Reduce Risk when Holding a 2nd Mortgage

A 2nd Mortgage Can Attract More Buyers
There are times when a home seller will entertain holding a second mortgage as an incentive to attract more buyers.

However, here is an important but often overlooked aspect of deciding to hold a 2nd mortgage. The 1st mortgage lender will want to insure that the payments for both the 1st and 2nd mortgage fall within the buyer’s ability to pay. If not, the 1st mortgage lender will not approve.

Can a 2nd Mortgage Achieve a Higher Price?
The seller may use the 2nd mortgage as a way to obtain more money for the home. Again, let’s say that the 1st mortgagee lender says okay to the seller 2nd mortgage. The approval would still be subject to an appraisal confirming whether the purchase price is justified in today’s market.

Here is an example.

The home seller voices interest in holding a 2nd mortgage that attracts a buyer. They agree to a price of $130,000, with the proposed financing of the purchase as follows:

Down Payment:                

   $10,000

Plus 2nd mortgage by Seller:    

+ $20,000

Plus 1st mortgage by Lender:  

+ $100,000

Total:                                              

= $130,000

On reviewing the agreement and the buyer, the mortgage lender disapproves lending the 1st mortgage. They determine that the buyer, based on his income, qualifies for a total mortgage amount of $100,000. Any additional amount of mortgage debt would take the buyer beyond the monthly payments he qualifies for. This would place the buyer’s ownership of the home and, therefore, the mortgages at risk. As a result, the deal dies quickly.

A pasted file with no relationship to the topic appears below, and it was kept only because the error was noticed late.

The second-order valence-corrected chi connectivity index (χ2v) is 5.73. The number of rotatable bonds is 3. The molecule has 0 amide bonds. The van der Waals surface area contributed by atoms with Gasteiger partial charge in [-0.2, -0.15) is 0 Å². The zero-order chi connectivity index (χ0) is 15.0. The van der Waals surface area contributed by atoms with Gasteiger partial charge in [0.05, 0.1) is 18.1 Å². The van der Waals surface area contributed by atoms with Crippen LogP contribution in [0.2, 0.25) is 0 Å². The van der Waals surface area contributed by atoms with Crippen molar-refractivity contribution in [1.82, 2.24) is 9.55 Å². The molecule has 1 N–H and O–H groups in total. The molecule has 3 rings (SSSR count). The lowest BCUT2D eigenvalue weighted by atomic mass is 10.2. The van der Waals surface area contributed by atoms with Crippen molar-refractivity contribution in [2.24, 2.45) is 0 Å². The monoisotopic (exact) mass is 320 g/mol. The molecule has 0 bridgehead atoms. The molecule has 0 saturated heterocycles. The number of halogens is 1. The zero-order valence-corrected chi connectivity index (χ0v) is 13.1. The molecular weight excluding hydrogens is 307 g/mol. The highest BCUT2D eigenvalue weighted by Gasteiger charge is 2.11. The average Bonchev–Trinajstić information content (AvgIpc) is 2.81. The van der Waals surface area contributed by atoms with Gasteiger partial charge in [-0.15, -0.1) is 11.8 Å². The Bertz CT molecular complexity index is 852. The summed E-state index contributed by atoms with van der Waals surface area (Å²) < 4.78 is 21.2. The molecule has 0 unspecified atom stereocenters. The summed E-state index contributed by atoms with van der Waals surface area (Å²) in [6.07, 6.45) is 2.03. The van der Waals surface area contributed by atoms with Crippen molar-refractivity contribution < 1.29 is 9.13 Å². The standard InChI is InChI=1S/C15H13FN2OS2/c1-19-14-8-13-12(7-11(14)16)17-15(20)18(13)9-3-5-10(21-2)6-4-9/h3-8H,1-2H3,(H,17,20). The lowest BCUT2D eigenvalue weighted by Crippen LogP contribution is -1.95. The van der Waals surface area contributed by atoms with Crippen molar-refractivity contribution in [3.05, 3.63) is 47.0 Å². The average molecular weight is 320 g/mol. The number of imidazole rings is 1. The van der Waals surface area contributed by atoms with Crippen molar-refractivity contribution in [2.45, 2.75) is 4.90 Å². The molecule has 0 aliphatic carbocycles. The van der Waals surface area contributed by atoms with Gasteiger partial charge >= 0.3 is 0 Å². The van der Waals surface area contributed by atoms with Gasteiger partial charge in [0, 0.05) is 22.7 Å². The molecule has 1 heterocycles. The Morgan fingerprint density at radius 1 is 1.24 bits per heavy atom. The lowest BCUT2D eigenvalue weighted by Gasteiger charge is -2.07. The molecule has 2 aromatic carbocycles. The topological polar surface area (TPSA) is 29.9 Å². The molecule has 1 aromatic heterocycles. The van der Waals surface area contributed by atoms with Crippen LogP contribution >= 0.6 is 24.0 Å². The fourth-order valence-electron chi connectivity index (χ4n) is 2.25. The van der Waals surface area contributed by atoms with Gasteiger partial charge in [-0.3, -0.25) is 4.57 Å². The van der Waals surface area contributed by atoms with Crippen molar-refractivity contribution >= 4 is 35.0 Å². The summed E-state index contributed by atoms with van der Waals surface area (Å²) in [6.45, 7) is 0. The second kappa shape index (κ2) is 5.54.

Gone are the hot market days when some lenders only looked at whether the buyer qualified for payment of their mortgage only.  

Other Due Diligence Considerations

Any offer of a 2nd mortgage by the Seller should be conditional on a credit check. Some Secondary Lenders don’t care about a buyer’s credit or whether a buyer has declared bankruptcy.

What is the Seller’s exit strategy? A seller often will hold a 2nd mortgage for one year on the premise that the buyer will refinance and pay out the 2nd. Yet a home owner can only refinance up to 85%. Unless the home appreciates substantially, refinancing and paying out the second may not be practical in one year. It might be better to consider a longer mortgage term of 3 years.

The buyer may decide to sell the home during the term of the mortgage. In order to insure that the seller’s mortgage is paid out on sale, the mortgage should contain a clause stating that the mortgage is not assumable.

Any thought of holding a second mortgage should be reviewed with your lawyer.

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Eugene Pilato

Eugene Pilato

Broker of Record
CENTURY 21 Today Realty Ltd., Brokerage*
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